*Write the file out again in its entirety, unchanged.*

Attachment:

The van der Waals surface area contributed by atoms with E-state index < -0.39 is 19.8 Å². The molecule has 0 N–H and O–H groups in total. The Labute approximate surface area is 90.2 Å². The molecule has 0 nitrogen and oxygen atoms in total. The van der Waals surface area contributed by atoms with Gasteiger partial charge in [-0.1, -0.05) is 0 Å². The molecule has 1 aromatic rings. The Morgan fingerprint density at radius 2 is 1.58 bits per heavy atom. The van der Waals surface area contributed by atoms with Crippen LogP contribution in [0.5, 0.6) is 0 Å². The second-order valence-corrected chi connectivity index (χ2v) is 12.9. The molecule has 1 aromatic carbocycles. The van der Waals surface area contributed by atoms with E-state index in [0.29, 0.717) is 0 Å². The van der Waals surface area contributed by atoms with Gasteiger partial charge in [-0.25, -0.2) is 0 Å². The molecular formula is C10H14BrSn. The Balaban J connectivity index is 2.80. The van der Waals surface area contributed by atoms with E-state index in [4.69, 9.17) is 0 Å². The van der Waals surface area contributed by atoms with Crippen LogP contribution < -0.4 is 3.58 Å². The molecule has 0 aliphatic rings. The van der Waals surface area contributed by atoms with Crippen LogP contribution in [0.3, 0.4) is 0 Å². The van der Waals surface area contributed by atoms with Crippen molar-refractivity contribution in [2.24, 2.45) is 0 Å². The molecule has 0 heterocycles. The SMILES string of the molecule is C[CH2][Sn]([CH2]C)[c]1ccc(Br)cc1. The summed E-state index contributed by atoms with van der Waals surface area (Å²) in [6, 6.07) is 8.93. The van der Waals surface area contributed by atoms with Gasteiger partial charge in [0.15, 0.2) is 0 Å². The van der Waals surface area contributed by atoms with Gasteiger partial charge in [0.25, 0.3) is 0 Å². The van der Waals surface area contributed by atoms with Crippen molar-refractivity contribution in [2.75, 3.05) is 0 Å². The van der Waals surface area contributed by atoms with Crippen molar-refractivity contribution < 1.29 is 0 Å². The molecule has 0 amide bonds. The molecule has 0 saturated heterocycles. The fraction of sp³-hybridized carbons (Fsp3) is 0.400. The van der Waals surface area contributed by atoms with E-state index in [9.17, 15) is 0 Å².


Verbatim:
The van der Waals surface area contributed by atoms with E-state index < -0.39 is 19.8 Å². The molecule has 0 N–H and O–H groups in total. The Labute approximate surface area is 90.2 Å². The molecule has 0 nitrogen and oxygen atoms in total. The van der Waals surface area contributed by atoms with Gasteiger partial charge in [-0.1, -0.05) is 0 Å². The molecule has 1 aromatic rings. The Morgan fingerprint density at radius 2 is 1.58 bits per heavy atom. The van der Waals surface area contributed by atoms with Crippen LogP contribution in [0.5, 0.6) is 0 Å². The second-order valence-corrected chi connectivity index (χ2v) is 12.9. The molecule has 1 aromatic carbocycles. The van der Waals surface area contributed by atoms with E-state index in [0.29, 0.717) is 0 Å². The van der Waals surface area contributed by atoms with Gasteiger partial charge in [-0.25, -0.2) is 0 Å². The molecular formula is C10H14BrSn. The Balaban J connectivity index is 2.80. The van der Waals surface area contributed by atoms with E-state index in [4.69, 9.17) is 0 Å². The van der Waals surface area contributed by atoms with Crippen LogP contribution < -0.4 is 3.58 Å². The molecule has 0 aliphatic rings. The van der Waals surface area contributed by atoms with Crippen LogP contribution in [0.3, 0.4) is 0 Å². The van der Waals surface area contributed by atoms with Crippen molar-refractivity contribution in [2.24, 2.45) is 0 Å². The molecule has 0 heterocycles. The SMILES string of the molecule is C[CH2][Sn]([CH2]C)[c]1ccc(Br)cc1. The summed E-state index contributed by atoms with van der Waals surface area (Å²) in [6, 6.07) is 8.93. The van der Waals surface area contributed by atoms with Gasteiger partial charge in [0.15, 0.2) is 0 Å². The van der Waals surface area contributed by atoms with Gasteiger partial charge in [0.25, 0.3) is 0 Å². The van der Waals surface area contributed by atoms with Crippen molar-refractivity contribution in [2.75, 3.05) is 0 Å². The van der Waals surface area contributed by atoms with Crippen molar-refractivity contribution < 1.29 is 0 Å². The molecule has 0 amide bonds. The molecule has 0 saturated heterocycles. The fraction of sp³-hybridized carbons (Fsp3) is 0.400. The van der Waals surface area contributed by atoms with E-state index in [9.17, 15) is 0 Å².